• Assessment and policy options

    The labour market situation of youth in Australian is quite favourable by international standards. Youth employment rates are substantially above the OECD average (66 to 51% in 2015). At the same time, rates of educational enrolment are high as many youth combine education and work, a characteristic typically associated with smoother school-to-work transitions. The youth unemployment rate in Australia is below the OECD average (10.2 vs. 11.6% in 2015).

  • Labour market and educational outcomes of youth in Australia

    This chapter presents a brief overview of the labour market and education outcomes of youth in Australia. The chapter starts by highlighting the importance of demographic factors for understanding youth outcomes. It describes the situation of young people in the labour market looking at trends in youth employment and unemployment. It then presents recent developments in school enrolment and completion rates. The chapter concludes by documenting the share of the youth population in Australia who are not in employment, education or training (the “NEETs”).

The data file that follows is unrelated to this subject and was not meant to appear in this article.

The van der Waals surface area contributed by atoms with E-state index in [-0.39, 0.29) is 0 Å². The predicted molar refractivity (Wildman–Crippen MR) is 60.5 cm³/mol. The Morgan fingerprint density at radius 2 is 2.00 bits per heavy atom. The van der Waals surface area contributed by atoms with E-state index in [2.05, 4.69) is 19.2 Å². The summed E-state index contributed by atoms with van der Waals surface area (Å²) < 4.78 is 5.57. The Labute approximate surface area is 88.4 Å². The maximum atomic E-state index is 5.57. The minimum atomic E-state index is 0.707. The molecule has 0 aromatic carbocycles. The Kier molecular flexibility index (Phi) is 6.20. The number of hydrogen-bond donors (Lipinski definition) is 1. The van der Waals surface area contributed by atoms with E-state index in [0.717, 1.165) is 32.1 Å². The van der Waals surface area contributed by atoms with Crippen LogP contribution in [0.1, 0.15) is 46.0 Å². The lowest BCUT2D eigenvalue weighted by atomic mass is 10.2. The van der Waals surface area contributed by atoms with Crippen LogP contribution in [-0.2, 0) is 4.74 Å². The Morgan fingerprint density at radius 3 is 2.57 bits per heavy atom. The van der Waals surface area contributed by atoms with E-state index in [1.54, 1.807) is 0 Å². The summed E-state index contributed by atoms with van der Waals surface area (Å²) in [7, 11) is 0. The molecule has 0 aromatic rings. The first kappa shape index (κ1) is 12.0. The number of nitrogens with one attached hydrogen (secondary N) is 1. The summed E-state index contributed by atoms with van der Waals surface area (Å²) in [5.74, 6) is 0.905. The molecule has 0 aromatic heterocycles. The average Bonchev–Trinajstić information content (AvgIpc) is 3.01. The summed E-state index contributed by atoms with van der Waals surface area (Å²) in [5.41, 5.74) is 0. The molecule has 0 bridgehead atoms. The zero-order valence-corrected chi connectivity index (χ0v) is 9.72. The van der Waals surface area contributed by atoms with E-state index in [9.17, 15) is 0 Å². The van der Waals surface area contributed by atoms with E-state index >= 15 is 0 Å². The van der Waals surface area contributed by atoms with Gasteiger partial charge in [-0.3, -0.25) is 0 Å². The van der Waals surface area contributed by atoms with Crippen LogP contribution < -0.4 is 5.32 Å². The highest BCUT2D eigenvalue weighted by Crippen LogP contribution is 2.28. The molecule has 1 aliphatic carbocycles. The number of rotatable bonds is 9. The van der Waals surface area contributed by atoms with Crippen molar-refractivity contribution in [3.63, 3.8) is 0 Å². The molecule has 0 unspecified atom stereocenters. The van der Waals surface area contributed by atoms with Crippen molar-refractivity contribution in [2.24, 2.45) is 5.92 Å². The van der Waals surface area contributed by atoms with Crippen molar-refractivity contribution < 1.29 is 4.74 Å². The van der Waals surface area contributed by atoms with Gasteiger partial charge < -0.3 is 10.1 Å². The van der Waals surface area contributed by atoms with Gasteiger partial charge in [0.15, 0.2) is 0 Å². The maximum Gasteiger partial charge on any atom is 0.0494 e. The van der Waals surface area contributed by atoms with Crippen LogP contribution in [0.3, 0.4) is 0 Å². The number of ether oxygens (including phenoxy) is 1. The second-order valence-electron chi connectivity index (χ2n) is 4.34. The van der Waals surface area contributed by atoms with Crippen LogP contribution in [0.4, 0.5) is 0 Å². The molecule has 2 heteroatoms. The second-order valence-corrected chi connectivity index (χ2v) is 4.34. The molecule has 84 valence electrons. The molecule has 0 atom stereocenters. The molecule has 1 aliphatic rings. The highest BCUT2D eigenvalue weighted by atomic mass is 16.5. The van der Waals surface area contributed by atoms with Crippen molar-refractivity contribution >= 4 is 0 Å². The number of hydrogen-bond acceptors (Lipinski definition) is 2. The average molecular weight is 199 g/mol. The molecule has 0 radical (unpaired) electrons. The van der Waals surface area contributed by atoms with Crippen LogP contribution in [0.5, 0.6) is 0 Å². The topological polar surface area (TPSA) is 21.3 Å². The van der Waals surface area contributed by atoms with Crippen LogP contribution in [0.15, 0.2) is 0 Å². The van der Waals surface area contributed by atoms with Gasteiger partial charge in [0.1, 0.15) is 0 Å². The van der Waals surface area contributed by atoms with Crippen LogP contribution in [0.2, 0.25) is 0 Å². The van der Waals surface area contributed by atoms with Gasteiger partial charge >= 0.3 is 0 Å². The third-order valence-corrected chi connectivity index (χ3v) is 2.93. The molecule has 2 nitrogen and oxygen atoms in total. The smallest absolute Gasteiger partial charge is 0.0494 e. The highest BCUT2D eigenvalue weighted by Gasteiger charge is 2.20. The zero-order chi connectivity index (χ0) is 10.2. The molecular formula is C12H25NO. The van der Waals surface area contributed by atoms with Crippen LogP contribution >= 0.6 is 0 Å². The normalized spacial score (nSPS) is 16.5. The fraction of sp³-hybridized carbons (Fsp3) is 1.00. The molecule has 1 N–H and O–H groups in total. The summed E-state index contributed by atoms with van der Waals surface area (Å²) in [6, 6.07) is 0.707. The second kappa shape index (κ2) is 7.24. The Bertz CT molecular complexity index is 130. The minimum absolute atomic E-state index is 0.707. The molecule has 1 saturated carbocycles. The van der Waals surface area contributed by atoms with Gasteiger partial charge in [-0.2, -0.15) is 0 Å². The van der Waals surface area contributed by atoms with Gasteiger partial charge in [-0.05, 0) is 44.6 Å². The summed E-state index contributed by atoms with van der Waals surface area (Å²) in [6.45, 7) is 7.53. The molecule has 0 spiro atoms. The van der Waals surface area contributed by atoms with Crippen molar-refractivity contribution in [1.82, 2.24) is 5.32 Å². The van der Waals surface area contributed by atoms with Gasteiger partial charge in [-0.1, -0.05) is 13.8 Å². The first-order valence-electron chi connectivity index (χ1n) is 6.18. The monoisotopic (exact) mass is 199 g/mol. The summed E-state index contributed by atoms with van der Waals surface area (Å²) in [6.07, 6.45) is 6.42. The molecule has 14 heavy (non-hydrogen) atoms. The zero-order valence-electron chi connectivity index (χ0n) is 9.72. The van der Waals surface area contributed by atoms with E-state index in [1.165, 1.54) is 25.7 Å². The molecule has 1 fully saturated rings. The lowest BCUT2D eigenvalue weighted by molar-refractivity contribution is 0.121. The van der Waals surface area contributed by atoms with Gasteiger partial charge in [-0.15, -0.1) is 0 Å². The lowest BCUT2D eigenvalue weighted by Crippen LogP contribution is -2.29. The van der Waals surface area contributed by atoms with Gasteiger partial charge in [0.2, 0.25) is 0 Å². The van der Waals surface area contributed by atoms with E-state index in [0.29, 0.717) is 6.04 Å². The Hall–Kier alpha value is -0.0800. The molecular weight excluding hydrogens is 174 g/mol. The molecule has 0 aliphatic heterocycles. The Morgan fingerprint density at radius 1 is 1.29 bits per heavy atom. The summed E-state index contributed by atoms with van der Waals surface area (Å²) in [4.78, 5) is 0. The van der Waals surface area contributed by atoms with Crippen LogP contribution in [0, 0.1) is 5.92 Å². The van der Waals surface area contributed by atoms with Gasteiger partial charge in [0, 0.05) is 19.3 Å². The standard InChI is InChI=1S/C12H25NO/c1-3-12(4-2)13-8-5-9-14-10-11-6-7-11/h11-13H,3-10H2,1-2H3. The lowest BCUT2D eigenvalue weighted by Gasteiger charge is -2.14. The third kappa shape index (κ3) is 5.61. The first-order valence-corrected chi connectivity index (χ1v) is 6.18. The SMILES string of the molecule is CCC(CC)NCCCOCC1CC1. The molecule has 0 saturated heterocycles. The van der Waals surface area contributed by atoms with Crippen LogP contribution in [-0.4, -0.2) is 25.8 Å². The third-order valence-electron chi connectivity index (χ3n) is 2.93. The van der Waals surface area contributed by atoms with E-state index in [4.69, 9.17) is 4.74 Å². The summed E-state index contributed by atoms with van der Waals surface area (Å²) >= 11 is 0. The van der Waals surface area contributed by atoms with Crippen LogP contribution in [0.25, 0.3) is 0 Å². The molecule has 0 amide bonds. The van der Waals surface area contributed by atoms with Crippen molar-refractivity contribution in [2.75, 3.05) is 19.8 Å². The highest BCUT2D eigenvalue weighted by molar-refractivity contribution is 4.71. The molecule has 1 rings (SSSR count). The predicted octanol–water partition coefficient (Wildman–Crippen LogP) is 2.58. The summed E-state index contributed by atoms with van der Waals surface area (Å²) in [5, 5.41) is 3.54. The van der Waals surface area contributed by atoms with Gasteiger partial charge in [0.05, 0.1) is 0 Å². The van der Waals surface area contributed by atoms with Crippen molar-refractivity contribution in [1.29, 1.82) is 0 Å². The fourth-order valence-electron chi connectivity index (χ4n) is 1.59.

• Characteristics of youth not in employment, education or training (NEETs) in Australia

    This chapter studies the profile of young people who are not in employment, education or training (NEETs) in Australia. It describes risk factors of NEET status looking at young people’s individual characteristics, the characteristics of their parents and the households they live in. It then presents an analysis of the dynamics of NEET status, describing the incidence and duration of NEET spells among young people. The chapter concludes by contrasting views and values of NEETs with those of other young people.

  • Benefit receipt and youth poverty in Australia